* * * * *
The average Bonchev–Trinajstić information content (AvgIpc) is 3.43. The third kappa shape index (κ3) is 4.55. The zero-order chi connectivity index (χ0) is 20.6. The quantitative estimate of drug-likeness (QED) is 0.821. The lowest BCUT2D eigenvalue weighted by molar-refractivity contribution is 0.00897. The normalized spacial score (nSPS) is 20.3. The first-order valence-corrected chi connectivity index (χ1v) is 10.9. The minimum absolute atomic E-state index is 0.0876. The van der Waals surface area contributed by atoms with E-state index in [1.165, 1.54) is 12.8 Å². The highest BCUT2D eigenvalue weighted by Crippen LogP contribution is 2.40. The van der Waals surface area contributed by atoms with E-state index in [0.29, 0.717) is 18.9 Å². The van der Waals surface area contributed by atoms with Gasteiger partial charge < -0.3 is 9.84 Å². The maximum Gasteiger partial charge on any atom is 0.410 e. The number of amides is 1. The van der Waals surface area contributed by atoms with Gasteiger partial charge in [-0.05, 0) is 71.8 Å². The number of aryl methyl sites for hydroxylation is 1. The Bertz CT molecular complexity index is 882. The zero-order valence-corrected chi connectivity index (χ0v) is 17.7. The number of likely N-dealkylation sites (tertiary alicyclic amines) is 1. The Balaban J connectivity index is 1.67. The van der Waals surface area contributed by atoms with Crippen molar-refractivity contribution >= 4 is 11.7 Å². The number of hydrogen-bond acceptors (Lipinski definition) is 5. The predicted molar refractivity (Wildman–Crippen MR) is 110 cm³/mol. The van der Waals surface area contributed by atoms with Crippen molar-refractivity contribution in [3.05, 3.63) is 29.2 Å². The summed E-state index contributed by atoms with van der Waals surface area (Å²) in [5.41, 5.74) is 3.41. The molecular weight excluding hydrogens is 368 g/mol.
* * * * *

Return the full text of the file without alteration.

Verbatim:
The average Bonchev–Trinajstić information content (AvgIpc) is 3.43. The third kappa shape index (κ3) is 4.55. The zero-order chi connectivity index (χ0) is 20.6. The quantitative estimate of drug-likeness (QED) is 0.821. The lowest BCUT2D eigenvalue weighted by molar-refractivity contribution is 0.00897. The normalized spacial score (nSPS) is 20.3. The first-order valence-corrected chi connectivity index (χ1v) is 10.9. The minimum absolute atomic E-state index is 0.0876. The van der Waals surface area contributed by atoms with E-state index in [1.165, 1.54) is 12.8 Å². The highest BCUT2D eigenvalue weighted by Crippen LogP contribution is 2.40. The van der Waals surface area contributed by atoms with E-state index in [0.29, 0.717) is 18.9 Å². The van der Waals surface area contributed by atoms with Gasteiger partial charge < -0.3 is 9.84 Å². The maximum Gasteiger partial charge on any atom is 0.410 e. The number of amides is 1. The van der Waals surface area contributed by atoms with Gasteiger partial charge in [-0.05, 0) is 71.8 Å². The number of aryl methyl sites for hydroxylation is 1. The Bertz CT molecular complexity index is 882. The zero-order valence-corrected chi connectivity index (χ0v) is 17.7. The number of likely N-dealkylation sites (tertiary alicyclic amines) is 1. The Balaban J connectivity index is 1.67. The van der Waals surface area contributed by atoms with Crippen molar-refractivity contribution >= 4 is 11.7 Å². The number of hydrogen-bond acceptors (Lipinski definition) is 5. The predicted molar refractivity (Wildman–Crippen MR) is 110 cm³/mol. The van der Waals surface area contributed by atoms with Crippen molar-refractivity contribution in [3.05, 3.63) is 29.2 Å². The summed E-state index contributed by atoms with van der Waals surface area (Å²) in [5.41, 5.74) is 3.41. The molecular weight excluding hydrogens is 368 g/mol.